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I have only made a handful of end grain cutting boards, all without a drum sander. I use a belt sander with a sanding frame that keeps the belt level to the work surface and controls the aggressiveness of the sanding. It also helps prevent any rounding of the edges of the board. I finish with a random orbital sander.
 

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I have only made a handful of end grain cutting boards, all without a drum sander. I use a belt sander with a sanding frame that keeps the belt level to the work surface and controls the aggressiveness of the sanding. It also helps prevent any rounding of the edges of the board. I finish with a random orbital sander.

- Kazooman
Do Tell!!! Can you show us a pictures of your sanding frame set-up?

I haven't yet made any cutting boards due to this very issue.

Thanks tons!
 

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Discussion Starter · #11 ·
i was at Rockler last week and they had a Supermax 19-38 on display, but the price was $1399 plus tax.
I only paid $1700 for my new table saw last June.
Even the Jet 18-36 is $1199 unless you get it during one of their sales.
Those things are very expensive!
 

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I've only made one end grain board, so I am by no means an expert.

While a drum sander would be VERY helpful in cutting down time, it is not required. If you plan on pumping a whole bunch out for sale, you might want to think of getting one though.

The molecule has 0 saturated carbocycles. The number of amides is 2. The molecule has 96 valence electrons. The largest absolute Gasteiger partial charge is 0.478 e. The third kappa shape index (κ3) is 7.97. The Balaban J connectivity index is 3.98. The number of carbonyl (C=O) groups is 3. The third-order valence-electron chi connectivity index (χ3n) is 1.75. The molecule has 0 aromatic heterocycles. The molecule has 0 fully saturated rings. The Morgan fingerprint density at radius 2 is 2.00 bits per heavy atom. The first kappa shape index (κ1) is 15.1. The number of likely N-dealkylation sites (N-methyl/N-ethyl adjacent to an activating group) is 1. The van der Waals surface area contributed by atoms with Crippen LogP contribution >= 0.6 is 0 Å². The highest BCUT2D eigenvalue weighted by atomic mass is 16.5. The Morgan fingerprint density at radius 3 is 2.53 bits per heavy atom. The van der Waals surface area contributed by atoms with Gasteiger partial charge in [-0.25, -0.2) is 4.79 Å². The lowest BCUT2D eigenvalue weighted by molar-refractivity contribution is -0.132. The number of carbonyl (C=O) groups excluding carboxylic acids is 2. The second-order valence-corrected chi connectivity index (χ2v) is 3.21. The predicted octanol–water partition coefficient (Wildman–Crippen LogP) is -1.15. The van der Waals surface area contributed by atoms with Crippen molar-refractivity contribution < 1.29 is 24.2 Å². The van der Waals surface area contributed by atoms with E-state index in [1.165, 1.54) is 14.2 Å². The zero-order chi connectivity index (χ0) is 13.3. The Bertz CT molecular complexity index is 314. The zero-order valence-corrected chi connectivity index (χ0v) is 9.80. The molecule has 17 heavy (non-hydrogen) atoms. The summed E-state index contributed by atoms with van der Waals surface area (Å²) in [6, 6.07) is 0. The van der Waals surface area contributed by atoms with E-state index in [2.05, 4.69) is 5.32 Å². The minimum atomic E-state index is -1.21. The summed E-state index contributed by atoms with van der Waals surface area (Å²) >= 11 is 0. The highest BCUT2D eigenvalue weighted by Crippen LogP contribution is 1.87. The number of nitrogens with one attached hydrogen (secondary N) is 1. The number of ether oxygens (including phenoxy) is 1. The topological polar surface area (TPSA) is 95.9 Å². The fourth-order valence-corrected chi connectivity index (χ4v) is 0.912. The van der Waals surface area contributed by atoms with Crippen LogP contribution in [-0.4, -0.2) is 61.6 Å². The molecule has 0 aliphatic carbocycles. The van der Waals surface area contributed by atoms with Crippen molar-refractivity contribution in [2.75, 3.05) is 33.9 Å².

All I did was make a router sled to flatten the board. The router did leave fine swirl marks, so I hit it with 60 grit on the orbital and just went up through the grits from there and it worked out well.

 

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I've made a couple of EGCBs and like others have mentioned, I use some sharp, tuned-up block planes to start, then use my RO sander in increasingly finer grits until I'm happy. I did make one EGCB and used a belt sander in my friend's shop, and I was impressed enough to start checking prices. Looks like I'll be using those block planes a bit longer . . .
 

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I used my veritas low angle jack plane to flatten my last end grain cutting board (after removing glue squeeze-out with a rougher plane). Hardly any sanding required after, so I just used an orbital at 150 grit to better hide cut marks.

Be sure to chamfer all edges before hand planing the end grain boards to prevent blow-out.
 
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